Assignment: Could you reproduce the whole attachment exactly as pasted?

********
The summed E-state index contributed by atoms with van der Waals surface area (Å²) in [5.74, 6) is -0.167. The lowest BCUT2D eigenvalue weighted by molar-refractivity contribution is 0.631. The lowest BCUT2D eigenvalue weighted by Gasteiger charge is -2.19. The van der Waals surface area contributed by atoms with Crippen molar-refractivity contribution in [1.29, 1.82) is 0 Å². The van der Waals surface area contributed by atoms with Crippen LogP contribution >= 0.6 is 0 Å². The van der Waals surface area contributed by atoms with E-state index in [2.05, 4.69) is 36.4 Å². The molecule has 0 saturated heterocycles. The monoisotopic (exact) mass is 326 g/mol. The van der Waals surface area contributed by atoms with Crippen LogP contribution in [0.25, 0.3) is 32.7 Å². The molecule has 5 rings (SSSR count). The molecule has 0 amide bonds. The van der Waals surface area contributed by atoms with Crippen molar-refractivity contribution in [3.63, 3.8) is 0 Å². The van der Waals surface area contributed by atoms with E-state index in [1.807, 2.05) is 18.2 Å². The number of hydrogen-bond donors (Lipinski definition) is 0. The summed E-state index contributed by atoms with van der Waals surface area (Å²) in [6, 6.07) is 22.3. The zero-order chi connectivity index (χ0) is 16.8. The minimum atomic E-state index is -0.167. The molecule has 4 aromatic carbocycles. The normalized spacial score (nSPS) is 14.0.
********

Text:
The summed E-state index contributed by atoms with van der Waals surface area (Å²) in [5.74, 6) is -0.167. The lowest BCUT2D eigenvalue weighted by molar-refractivity contribution is 0.631. The lowest BCUT2D eigenvalue weighted by Gasteiger charge is -2.19. The van der Waals surface area contributed by atoms with Crippen molar-refractivity contribution in [1.29, 1.82) is 0 Å². The van der Waals surface area contributed by atoms with Crippen LogP contribution >= 0.6 is 0 Å². The van der Waals surface area contributed by atoms with E-state index in [2.05, 4.69) is 36.4 Å². The molecule has 0 saturated heterocycles. The monoisotopic (exact) mass is 326 g/mol. The van der Waals surface area contributed by atoms with Crippen LogP contribution in [0.25, 0.3) is 32.7 Å². The molecule has 5 rings (SSSR count). The molecule has 0 amide bonds. The van der Waals surface area contributed by atoms with Crippen molar-refractivity contribution in [3.63, 3.8) is 0 Å². The van der Waals surface area contributed by atoms with E-state index in [1.807, 2.05) is 18.2 Å². The number of hydrogen-bond donors (Lipinski definition) is 0. The summed E-state index contributed by atoms with van der Waals surface area (Å²) in [6, 6.07) is 22.3. The zero-order chi connectivity index (χ0) is 16.8. The minimum atomic E-state index is -0.167. The molecule has 4 aromatic carbocycles. The normalized spacial score (nSPS) is 14.0.